Likewise, suppose you’re in good shape and living a healthy lifestyle, but you decide to skip working out today and also to eat foods that aren’t the healthiest.  Will this day totally ruin your health?  No.  If you return to your healthy lifestyle tomorrow, will this one day’s activity even make a dent in the big picture of your health?  No, it won’t.  But, if you continue this habit for 365 days, you’ll also see significant results in the deterioration of your health.

It’s the compounding effect of our consistent actions that yield results in our life, both positive and negative.  This compounding is at play shaping all areas of our lives:  health, relationships, career, personal development, finances, and attitude.

Is there any area in your life where you’d like the compounding effect to work for your benefit to achieve results you’re looking for?  If so, begin by following this simple checklist:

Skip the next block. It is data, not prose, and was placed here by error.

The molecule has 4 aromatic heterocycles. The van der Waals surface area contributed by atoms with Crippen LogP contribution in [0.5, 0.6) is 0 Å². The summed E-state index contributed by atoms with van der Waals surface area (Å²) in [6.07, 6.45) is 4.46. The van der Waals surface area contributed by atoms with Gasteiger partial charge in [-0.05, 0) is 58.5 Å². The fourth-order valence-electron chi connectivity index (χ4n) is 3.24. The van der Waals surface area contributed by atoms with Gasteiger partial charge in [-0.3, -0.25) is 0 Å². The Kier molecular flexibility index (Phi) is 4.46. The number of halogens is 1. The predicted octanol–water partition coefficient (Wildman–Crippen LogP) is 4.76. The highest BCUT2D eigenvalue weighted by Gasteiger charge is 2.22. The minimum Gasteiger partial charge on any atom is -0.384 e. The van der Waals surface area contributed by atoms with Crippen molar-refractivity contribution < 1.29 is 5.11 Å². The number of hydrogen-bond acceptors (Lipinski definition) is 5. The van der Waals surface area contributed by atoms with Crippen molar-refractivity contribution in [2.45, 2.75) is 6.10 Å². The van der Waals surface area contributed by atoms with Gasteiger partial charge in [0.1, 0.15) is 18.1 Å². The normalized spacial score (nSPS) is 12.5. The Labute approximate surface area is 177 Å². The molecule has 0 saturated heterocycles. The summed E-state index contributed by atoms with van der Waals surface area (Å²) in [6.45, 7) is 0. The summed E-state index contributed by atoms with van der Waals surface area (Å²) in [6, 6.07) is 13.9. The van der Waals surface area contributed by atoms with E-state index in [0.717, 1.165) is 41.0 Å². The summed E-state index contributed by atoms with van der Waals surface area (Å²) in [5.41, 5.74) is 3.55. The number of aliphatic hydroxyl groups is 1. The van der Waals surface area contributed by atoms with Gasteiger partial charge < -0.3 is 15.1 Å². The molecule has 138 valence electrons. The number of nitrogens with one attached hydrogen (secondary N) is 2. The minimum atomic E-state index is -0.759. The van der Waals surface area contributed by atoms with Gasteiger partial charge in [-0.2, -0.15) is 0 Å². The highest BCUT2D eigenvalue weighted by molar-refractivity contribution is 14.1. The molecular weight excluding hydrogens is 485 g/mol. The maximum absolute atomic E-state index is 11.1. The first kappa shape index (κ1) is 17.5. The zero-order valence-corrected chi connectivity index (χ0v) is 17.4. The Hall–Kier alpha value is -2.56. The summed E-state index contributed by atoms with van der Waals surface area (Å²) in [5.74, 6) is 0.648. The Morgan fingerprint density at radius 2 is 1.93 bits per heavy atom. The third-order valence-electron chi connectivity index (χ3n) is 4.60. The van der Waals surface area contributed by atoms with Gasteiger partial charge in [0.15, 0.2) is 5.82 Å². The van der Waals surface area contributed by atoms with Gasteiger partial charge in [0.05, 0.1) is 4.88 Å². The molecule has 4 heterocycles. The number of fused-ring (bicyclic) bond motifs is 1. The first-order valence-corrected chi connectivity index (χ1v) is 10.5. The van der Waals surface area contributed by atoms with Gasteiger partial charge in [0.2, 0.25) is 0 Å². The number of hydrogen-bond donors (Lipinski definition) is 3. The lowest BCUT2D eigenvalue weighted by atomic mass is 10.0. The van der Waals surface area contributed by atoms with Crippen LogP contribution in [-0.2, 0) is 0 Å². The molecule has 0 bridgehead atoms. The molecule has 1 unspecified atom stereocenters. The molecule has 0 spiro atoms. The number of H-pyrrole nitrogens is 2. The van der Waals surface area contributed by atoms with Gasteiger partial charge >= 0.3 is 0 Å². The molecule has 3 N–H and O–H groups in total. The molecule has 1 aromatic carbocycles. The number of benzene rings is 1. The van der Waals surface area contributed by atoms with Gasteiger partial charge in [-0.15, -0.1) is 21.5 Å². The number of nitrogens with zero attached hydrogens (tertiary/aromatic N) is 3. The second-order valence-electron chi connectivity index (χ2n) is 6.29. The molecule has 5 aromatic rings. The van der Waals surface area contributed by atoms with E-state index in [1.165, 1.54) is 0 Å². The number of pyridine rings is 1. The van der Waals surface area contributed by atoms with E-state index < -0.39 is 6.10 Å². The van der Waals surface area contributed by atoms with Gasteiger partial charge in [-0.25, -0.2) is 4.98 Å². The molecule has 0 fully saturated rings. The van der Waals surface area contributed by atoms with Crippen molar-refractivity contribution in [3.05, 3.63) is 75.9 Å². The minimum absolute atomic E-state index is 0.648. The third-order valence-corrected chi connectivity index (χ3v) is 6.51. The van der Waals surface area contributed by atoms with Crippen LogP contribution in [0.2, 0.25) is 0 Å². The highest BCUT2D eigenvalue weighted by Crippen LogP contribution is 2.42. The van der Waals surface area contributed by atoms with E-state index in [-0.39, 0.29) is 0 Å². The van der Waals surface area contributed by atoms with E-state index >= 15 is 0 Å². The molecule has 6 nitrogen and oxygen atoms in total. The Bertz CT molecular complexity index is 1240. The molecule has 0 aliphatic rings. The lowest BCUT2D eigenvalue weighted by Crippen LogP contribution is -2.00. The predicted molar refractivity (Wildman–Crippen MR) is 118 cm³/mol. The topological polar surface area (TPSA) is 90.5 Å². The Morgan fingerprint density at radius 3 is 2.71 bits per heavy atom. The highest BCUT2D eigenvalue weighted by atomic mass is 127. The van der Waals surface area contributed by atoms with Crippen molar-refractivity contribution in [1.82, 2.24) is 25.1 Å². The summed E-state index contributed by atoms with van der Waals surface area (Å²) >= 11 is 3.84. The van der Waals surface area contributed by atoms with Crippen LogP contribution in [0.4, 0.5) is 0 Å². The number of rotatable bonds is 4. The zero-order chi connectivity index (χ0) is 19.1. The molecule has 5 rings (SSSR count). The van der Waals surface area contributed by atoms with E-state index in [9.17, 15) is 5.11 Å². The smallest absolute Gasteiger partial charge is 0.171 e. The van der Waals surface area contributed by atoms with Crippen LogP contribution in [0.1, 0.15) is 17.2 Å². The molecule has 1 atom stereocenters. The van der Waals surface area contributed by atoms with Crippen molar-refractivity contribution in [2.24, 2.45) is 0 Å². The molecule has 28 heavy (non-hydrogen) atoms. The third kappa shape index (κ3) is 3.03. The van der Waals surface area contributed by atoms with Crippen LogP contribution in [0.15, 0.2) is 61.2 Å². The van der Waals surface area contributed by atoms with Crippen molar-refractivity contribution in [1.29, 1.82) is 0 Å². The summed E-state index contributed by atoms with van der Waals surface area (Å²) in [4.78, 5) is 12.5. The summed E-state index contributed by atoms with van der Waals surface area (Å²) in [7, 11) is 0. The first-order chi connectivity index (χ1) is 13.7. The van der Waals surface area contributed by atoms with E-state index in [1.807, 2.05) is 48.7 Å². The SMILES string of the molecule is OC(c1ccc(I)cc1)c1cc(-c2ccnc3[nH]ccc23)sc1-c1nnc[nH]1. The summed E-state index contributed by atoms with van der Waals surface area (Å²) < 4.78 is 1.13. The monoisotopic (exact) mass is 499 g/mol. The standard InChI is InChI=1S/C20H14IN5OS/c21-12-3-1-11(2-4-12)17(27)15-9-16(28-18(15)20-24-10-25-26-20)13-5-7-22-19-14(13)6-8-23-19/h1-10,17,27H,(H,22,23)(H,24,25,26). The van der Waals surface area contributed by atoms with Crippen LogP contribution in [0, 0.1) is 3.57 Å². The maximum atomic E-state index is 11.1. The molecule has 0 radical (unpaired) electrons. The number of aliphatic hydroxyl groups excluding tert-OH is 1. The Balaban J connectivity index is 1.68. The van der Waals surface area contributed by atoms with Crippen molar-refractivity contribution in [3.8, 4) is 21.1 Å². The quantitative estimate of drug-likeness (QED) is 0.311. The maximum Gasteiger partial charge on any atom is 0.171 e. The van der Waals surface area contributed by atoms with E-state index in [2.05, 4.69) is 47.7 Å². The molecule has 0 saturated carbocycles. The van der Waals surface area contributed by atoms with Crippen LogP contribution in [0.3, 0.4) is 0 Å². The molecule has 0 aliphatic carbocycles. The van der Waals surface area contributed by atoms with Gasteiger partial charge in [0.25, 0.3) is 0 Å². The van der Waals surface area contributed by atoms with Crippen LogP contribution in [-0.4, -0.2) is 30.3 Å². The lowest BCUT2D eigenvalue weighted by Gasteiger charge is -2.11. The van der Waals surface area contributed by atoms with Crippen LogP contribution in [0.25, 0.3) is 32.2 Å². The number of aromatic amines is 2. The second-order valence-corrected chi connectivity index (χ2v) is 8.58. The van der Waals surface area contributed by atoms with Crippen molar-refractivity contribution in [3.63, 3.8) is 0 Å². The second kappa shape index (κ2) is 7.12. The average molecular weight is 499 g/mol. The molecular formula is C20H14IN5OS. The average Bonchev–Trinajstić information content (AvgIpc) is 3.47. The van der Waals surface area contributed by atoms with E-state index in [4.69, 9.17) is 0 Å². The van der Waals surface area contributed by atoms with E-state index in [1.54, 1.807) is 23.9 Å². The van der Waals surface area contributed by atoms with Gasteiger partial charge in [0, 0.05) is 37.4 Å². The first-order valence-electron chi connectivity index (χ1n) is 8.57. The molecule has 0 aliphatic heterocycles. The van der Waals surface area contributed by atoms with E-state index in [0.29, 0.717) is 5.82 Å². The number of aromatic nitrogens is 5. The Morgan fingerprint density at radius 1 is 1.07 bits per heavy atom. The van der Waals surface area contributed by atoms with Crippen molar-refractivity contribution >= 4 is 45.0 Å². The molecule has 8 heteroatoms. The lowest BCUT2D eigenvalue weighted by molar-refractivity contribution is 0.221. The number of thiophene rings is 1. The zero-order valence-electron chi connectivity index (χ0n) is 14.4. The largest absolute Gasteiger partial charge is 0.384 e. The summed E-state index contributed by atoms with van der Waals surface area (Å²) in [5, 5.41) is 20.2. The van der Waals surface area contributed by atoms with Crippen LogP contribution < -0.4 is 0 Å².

1. Think about the change you’d like to make, and what your life looks like as a result of this change.
  2. Determine the actions you need to take today to achieve your desired result.
  3. Take those actions.
  4. Go through all 4 steps in this checklist again tomorrow.

We’re all building something with our lives, and the compounding effect is a significant principle that will yield powerful results, both positive and negative.

So decide today to put the compounding effect to work for you by providing consistent actions that will yield the results you’re after.  And if you mess up or miss a day, don’t be too hard on yourself, and certainly don’t give up as a result.  Just recommit the next day, and get back to providing the consistent effort that will be rewarded by the compounding effect; because it really does matter.